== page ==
In either instance, a new post will have to be placed near the existing one. However, I frequently leave the old post in place rather than removing it to prevent inflicting further damage to the fence.

    STEP FOUR: DIG A NEW POST HOLE

    Even in the best of conditions, digging post holes by hand for your leaning fences is challenging. Digging around an existing fence is, without a doubt, a nightmare.

    Shovels and picks, however, are practically useless in these situations. They can’t be operated at the appropriate angle, and they leave an excessively large hole.

    Post holes that are thin (approximately 2-3 times the width of the post) and deep work best. As a result, I like to gouge out the ground with a long wrecking bar and remove it out in scoops.

    For a 6′ fence, at least 2′ of the post should be in the ground. Obviously, more is preferable, but in some circumstances, hard clay and rocky soil simply won’t allow it.

    Dig a hole to the depths of which you can barely reach the bottom. I know it’s a pain, but persevere!

    STEP FIVE: CUT A NEW POST AND INSTALL IT

    Measure from the bottom of the post hole to the top of the upper rail. Cut a 44 post to this length and place it in the hole.

    The cut can be done with any type of saw, from a circular saw to a handsaw. However, the ideal instrument for cutting thick post material is a 12′′ MITER SAW. Regardless, a speed square makes the cut arrangement much easier.

    Use a 2′ or 4′ level to level the post and 3-1/2′′ screws to secure it to the rails. If you’ve never removed pickets before, just screw them into the rail and post through their faces.

    That’s pretty much all there is to it when it comes to installing the post. The rails and the old post are connected, tying the new post into the fence’s framework. After that, everything will be safe, thanks to a new concrete boot.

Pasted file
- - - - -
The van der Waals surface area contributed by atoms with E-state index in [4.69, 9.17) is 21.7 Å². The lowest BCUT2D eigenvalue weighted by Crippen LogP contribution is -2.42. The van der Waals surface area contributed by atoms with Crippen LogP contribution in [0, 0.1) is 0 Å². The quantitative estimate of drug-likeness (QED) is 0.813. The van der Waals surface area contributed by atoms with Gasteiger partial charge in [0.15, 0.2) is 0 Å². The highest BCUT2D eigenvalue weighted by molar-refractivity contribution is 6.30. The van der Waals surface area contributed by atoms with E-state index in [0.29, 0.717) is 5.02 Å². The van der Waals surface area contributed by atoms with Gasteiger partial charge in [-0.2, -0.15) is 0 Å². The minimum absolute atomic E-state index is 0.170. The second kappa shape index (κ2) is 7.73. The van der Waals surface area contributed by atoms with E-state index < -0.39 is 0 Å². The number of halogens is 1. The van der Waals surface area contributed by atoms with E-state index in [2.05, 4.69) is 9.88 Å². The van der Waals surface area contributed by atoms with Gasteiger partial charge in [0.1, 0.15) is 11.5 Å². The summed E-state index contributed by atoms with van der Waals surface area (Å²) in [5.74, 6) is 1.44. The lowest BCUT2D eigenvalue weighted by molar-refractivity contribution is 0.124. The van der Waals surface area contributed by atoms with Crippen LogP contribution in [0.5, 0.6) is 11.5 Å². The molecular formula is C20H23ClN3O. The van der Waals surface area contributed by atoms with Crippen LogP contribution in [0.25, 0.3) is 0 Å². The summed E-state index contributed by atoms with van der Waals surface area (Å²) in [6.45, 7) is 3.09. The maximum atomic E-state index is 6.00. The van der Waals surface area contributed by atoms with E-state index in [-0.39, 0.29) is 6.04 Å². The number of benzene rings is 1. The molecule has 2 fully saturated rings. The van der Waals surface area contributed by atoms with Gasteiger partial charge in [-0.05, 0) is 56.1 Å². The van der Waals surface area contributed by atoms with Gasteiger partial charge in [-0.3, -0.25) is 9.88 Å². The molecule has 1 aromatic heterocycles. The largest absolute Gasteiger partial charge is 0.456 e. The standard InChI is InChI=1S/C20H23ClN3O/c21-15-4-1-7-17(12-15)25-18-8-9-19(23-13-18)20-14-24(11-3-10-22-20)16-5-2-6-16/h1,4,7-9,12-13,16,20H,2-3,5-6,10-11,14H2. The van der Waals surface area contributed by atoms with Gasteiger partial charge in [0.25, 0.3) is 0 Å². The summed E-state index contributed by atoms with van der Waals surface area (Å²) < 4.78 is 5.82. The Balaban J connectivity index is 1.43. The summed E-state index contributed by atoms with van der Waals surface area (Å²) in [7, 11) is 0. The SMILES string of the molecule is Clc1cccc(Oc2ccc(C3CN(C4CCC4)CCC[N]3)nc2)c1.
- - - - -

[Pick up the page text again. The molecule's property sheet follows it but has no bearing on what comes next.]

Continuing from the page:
However, before pouring concrete, I prefer to go the additional mile and form a “screw tree” at the bottom of the post to improve anchoring.

    STEP SIX: POUR CONCRETE AROUND THE NEW POST

    A bagged concrete mixture is actually ideal for post-anchoring scenarios like these. It can be blended with a little water in the hole. Alternatively, some items may be dropped in dry and will absorb moisture and firm up on their own!

    I prefer to mix the stuff myself in order for it to set faster.

    I start by putting some water into the hole, then half of an 80-pound bag. I use my wrecking bar to combine the water and compound one more.

    But be careful not to overwater the mixture! You simply need a small amount to make a thick slurry.

    I add a small amount of water bit by bit and the rest of the bag once the initial piece is combined. I use the wrecking bar to churn out air bubbles and press concrete into all the spaces surrounding the post. I usually fill the hole up to a couple of inches above ground level.

    STEP SEVEN: REATTACH THE PICKETS

    If you have to remove pickets to make room for your new post, now is the time to reconnect them. Screw 2′′ exterior-grade screws through the faces of the pickets into the rails and posts to secure them.

    A handful of screws per rail is usually plenty. Set the screws 1 to 1-1/2′′ in from the picket’s outside edges. Slightly countersink them (set the heads below surface level).

    New pickets can be purchased for close to nothing if your pickets were destroyed during removal. Always remember to match the width and thickness of the original pickets. With a circular saw or even a handsaw, you can simply cut them to length.

    Finally, the rails are securely secured to the old posts, and your new posts are in position. There will be no more sagging fences!